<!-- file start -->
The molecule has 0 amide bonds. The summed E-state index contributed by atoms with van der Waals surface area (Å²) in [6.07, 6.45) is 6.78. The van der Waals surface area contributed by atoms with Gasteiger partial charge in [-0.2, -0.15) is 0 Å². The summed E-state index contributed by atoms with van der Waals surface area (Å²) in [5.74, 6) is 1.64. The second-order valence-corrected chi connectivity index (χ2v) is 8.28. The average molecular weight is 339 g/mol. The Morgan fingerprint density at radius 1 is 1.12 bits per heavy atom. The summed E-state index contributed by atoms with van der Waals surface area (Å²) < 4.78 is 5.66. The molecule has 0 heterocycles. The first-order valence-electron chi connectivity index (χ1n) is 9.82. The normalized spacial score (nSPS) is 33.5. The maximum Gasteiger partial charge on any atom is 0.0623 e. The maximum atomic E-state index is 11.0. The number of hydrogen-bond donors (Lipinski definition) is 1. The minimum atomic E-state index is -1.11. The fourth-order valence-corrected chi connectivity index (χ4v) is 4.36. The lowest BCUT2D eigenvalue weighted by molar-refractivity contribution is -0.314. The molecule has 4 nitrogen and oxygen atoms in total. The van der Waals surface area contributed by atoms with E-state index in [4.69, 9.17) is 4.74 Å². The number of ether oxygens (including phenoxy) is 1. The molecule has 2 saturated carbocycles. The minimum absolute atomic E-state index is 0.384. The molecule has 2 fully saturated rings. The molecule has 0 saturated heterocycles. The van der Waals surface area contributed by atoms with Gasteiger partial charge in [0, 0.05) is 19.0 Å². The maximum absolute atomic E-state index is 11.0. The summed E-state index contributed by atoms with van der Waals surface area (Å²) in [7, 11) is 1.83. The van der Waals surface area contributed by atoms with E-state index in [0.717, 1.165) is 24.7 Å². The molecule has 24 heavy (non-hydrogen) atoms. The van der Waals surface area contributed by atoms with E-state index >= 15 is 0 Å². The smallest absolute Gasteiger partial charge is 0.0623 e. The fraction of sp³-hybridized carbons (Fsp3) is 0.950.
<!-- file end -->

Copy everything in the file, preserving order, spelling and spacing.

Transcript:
The molecule has 0 amide bonds. The summed E-state index contributed by atoms with van der Waals surface area (Å²) in [6.07, 6.45) is 6.78. The van der Waals surface area contributed by atoms with Gasteiger partial charge in [-0.2, -0.15) is 0 Å². The summed E-state index contributed by atoms with van der Waals surface area (Å²) in [5.74, 6) is 1.64. The second-order valence-corrected chi connectivity index (χ2v) is 8.28. The average molecular weight is 339 g/mol. The Morgan fingerprint density at radius 1 is 1.12 bits per heavy atom. The summed E-state index contributed by atoms with van der Waals surface area (Å²) < 4.78 is 5.66. The molecule has 0 heterocycles. The first-order valence-electron chi connectivity index (χ1n) is 9.82. The normalized spacial score (nSPS) is 33.5. The maximum Gasteiger partial charge on any atom is 0.0623 e. The maximum atomic E-state index is 11.0. The number of hydrogen-bond donors (Lipinski definition) is 1. The minimum atomic E-state index is -1.11. The fourth-order valence-corrected chi connectivity index (χ4v) is 4.36. The lowest BCUT2D eigenvalue weighted by molar-refractivity contribution is -0.314. The molecule has 4 nitrogen and oxygen atoms in total. The van der Waals surface area contributed by atoms with E-state index in [4.69, 9.17) is 4.74 Å². The number of ether oxygens (including phenoxy) is 1. The molecule has 2 saturated carbocycles. The minimum absolute atomic E-state index is 0.384. The molecule has 2 fully saturated rings. The molecule has 0 saturated heterocycles. The van der Waals surface area contributed by atoms with Gasteiger partial charge in [0, 0.05) is 19.0 Å². The maximum absolute atomic E-state index is 11.0. The summed E-state index contributed by atoms with van der Waals surface area (Å²) in [7, 11) is 1.83. The van der Waals surface area contributed by atoms with E-state index in [0.717, 1.165) is 24.7 Å². The molecule has 24 heavy (non-hydrogen) atoms. The van der Waals surface area contributed by atoms with E-state index >= 15 is 0 Å². The smallest absolute Gasteiger partial charge is 0.0623 e. The fraction of sp³-hybridized carbons (Fsp3) is 0.950.